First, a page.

Friday, October 12, 2007

 

Review: Cuisinart SM-70 7 Quart Stand Mixer

I've used a 5-quart Kitchenaid stand mixer for years, most regularly for mixing doughs (came in really handy while writing my pizza and panini book), sometimes for creaming ingredients and even occasionally for whipping egg whites or cream, though I tend to do the latter two by hand more often than not. But I've found that the capacity wasn't everything that I wanted. Sometimes I'd make a large batch of bread dough, for example, and have to keep an eye on it to keep things in the bowl. So I was happy to try a test model Cuisinart SM-70 sent by the company's PR firm.

It was the 7-quart capacity that caught my eye - a large increase over the roughly 12-cups of the Kitchenaid I've used, or even that company's top-end 14-cup model. A batch of multi-grain roll dough - enough to fill a roasting pan with rolls - was dwarfed in the SM-70. You get what has become the standard attachments: whisk, paddle mixer, and dough hook for kneading. The machine handled the mixing easily and even the kneading with the dough hook, though there was a tiny bit of shaking in the machine. It's nowhere near so heavy as the Kitchenaids (extensive use of plastics instead of all metal), which means a bit less stability, but results in a unit that is also far more portable. I can lift it up to and down from the top of the fridge without a bit of problem. I do wonder whether the sturdiness will be enough to last for 10 to 15 years or more, but there's no way to tell that in the short run. However, as I said, it handled the dough easily, and that size of batch would have put a bit of strain on the Kitchenaid.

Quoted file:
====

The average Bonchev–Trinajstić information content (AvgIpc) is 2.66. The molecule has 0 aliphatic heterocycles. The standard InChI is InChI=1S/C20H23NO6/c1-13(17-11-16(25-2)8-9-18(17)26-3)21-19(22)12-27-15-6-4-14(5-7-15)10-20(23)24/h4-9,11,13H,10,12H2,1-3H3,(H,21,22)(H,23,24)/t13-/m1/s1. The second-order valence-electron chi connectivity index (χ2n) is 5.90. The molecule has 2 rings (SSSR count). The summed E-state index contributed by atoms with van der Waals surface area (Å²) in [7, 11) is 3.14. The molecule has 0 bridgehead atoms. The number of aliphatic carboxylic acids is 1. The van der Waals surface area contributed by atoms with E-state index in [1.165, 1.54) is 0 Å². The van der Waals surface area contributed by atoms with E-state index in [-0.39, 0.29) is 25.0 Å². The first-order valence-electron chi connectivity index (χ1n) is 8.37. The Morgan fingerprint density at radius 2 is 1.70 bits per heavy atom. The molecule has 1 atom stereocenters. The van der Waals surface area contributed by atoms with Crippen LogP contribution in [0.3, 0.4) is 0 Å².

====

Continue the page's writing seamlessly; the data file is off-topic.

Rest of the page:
I appreciated the close fit of the whisk and paddle to the bottom of the bowl. You can also adjust them easily with a wrench (not supplied) to keep them close. The quality of that fit makes a lot of difference when you're trying to efficiently mix or whip something, because you engage pretty much all of the contents, and not just what the attachment can reach. The top tilts back to open access to the bowl that locks down into the base. I don't generally like tip-up designs in stand mixers, but I don't think Cuisinart had much choice in this case. The unit is very tall as it is, and incorporating a mechanism to raise and lower the bowl would have made it far too tall. As it is, the unit doesn't fit under our kitchen cabinets. I did like the solid feel of the latch for tilting back the head.

There are 12 speeds, to which I say so what? Like Kitchenaid, and virtually every other maker of any type of mixer, Cuisinart feels obliged to offer a lot of speeds, when, realistically, slow/medium/fast would probably be enough. The controls are electronic - not one of my favorite approaches because I find that such systems don't have the lifespan of mechanical ones, and tend to be expensive when it comes to repairs. However, if you're going electronic, might as well include a counter, which Cuisinart does, and it's a handy feature. You no longer have to watch the clock while mixing; set it and it will shut itself off. The unit also comes with a splash guard, and such should be standard equipment with any stand mixer. (Few things get as messy in cooking as flour kicked up into the air by a mixer.) You can also get option (read that as extra money) attachments for such things as juicing citrus, grinding meat, or making pasta.

Overall, I liked using it and found it a convenient way to handle larger volumes of mixing without sacrificing the ability to work with smaller amounts as well. The suggested retail of $449 also makes it one of the more reasonably-priced units you can find, particularly when considering the capacity.

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